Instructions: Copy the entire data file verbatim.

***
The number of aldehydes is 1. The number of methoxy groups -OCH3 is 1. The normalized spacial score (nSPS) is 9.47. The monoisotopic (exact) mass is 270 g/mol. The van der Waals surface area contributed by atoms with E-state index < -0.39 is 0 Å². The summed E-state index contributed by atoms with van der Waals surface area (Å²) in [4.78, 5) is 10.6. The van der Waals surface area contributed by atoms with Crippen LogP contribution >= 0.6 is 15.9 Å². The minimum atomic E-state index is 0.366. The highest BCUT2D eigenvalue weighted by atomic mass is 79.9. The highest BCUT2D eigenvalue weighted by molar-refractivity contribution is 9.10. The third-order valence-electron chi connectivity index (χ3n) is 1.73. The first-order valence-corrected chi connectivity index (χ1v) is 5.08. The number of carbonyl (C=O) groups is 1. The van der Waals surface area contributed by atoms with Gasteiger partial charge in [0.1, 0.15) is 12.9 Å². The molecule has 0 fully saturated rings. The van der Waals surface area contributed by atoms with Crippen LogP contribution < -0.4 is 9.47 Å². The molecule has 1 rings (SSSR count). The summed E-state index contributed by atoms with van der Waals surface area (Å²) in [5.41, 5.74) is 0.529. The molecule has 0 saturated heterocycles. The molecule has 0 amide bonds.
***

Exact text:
The number of aldehydes is 1. The number of methoxy groups -OCH3 is 1. The normalized spacial score (nSPS) is 9.47. The monoisotopic (exact) mass is 270 g/mol. The van der Waals surface area contributed by atoms with E-state index < -0.39 is 0 Å². The summed E-state index contributed by atoms with van der Waals surface area (Å²) in [4.78, 5) is 10.6. The van der Waals surface area contributed by atoms with Crippen LogP contribution >= 0.6 is 15.9 Å². The minimum atomic E-state index is 0.366. The highest BCUT2D eigenvalue weighted by atomic mass is 79.9. The highest BCUT2D eigenvalue weighted by molar-refractivity contribution is 9.10. The third-order valence-electron chi connectivity index (χ3n) is 1.73. The first-order valence-corrected chi connectivity index (χ1v) is 5.08. The number of carbonyl (C=O) groups is 1. The van der Waals surface area contributed by atoms with Gasteiger partial charge in [0.1, 0.15) is 12.9 Å². The molecule has 0 fully saturated rings. The van der Waals surface area contributed by atoms with Crippen LogP contribution < -0.4 is 9.47 Å². The molecule has 1 rings (SSSR count). The summed E-state index contributed by atoms with van der Waals surface area (Å²) in [5.41, 5.74) is 0.529. The molecule has 0 saturated heterocycles. The molecule has 0 amide bonds.